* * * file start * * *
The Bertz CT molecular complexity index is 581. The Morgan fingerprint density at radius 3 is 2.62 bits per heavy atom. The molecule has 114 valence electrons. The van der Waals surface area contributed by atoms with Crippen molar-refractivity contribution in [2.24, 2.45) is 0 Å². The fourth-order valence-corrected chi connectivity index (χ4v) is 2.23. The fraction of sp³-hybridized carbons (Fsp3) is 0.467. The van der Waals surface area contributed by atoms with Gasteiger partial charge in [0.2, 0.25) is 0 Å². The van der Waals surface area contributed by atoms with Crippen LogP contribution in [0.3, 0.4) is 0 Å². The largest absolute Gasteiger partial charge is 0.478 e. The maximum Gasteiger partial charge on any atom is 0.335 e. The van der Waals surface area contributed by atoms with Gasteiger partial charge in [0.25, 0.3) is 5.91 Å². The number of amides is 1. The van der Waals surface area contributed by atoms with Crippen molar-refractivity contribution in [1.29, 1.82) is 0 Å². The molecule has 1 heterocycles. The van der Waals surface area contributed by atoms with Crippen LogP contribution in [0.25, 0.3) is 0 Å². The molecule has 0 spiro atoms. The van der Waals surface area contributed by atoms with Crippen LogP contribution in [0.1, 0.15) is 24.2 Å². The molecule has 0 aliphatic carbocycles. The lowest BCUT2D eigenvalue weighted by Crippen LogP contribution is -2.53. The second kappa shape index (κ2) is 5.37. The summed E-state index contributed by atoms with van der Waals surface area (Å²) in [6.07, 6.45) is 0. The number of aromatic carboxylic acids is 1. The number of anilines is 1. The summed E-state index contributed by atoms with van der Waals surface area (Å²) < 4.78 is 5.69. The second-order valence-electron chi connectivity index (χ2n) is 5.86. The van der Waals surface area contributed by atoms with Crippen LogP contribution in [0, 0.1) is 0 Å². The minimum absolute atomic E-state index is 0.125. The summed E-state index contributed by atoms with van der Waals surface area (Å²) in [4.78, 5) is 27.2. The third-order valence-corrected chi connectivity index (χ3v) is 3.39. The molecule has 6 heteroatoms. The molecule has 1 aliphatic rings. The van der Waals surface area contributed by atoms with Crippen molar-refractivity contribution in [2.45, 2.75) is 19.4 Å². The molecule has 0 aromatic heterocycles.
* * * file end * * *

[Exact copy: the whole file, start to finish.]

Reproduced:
The Bertz CT molecular complexity index is 581. The Morgan fingerprint density at radius 3 is 2.62 bits per heavy atom. The molecule has 114 valence electrons. The van der Waals surface area contributed by atoms with Crippen molar-refractivity contribution in [2.24, 2.45) is 0 Å². The fourth-order valence-corrected chi connectivity index (χ4v) is 2.23. The fraction of sp³-hybridized carbons (Fsp3) is 0.467. The van der Waals surface area contributed by atoms with Gasteiger partial charge in [0.2, 0.25) is 0 Å². The van der Waals surface area contributed by atoms with Crippen LogP contribution in [0.3, 0.4) is 0 Å². The largest absolute Gasteiger partial charge is 0.478 e. The maximum Gasteiger partial charge on any atom is 0.335 e. The van der Waals surface area contributed by atoms with Gasteiger partial charge in [0.25, 0.3) is 5.91 Å². The number of amides is 1. The van der Waals surface area contributed by atoms with Crippen molar-refractivity contribution in [1.29, 1.82) is 0 Å². The molecule has 1 heterocycles. The van der Waals surface area contributed by atoms with Crippen LogP contribution in [0.25, 0.3) is 0 Å². The molecule has 0 spiro atoms. The van der Waals surface area contributed by atoms with Crippen LogP contribution in [0.1, 0.15) is 24.2 Å². The molecule has 0 aliphatic carbocycles. The lowest BCUT2D eigenvalue weighted by Crippen LogP contribution is -2.53. The second kappa shape index (κ2) is 5.37. The summed E-state index contributed by atoms with van der Waals surface area (Å²) in [6.07, 6.45) is 0. The number of aromatic carboxylic acids is 1. The number of anilines is 1. The summed E-state index contributed by atoms with van der Waals surface area (Å²) < 4.78 is 5.69. The second-order valence-electron chi connectivity index (χ2n) is 5.86. The van der Waals surface area contributed by atoms with Crippen LogP contribution in [0, 0.1) is 0 Å². The minimum absolute atomic E-state index is 0.125. The summed E-state index contributed by atoms with van der Waals surface area (Å²) in [4.78, 5) is 27.2. The third-order valence-corrected chi connectivity index (χ3v) is 3.39. The molecule has 6 heteroatoms. The molecule has 1 aliphatic rings. The van der Waals surface area contributed by atoms with Crippen molar-refractivity contribution in [2.45, 2.75) is 19.4 Å². The molecule has 0 aromatic heterocycles.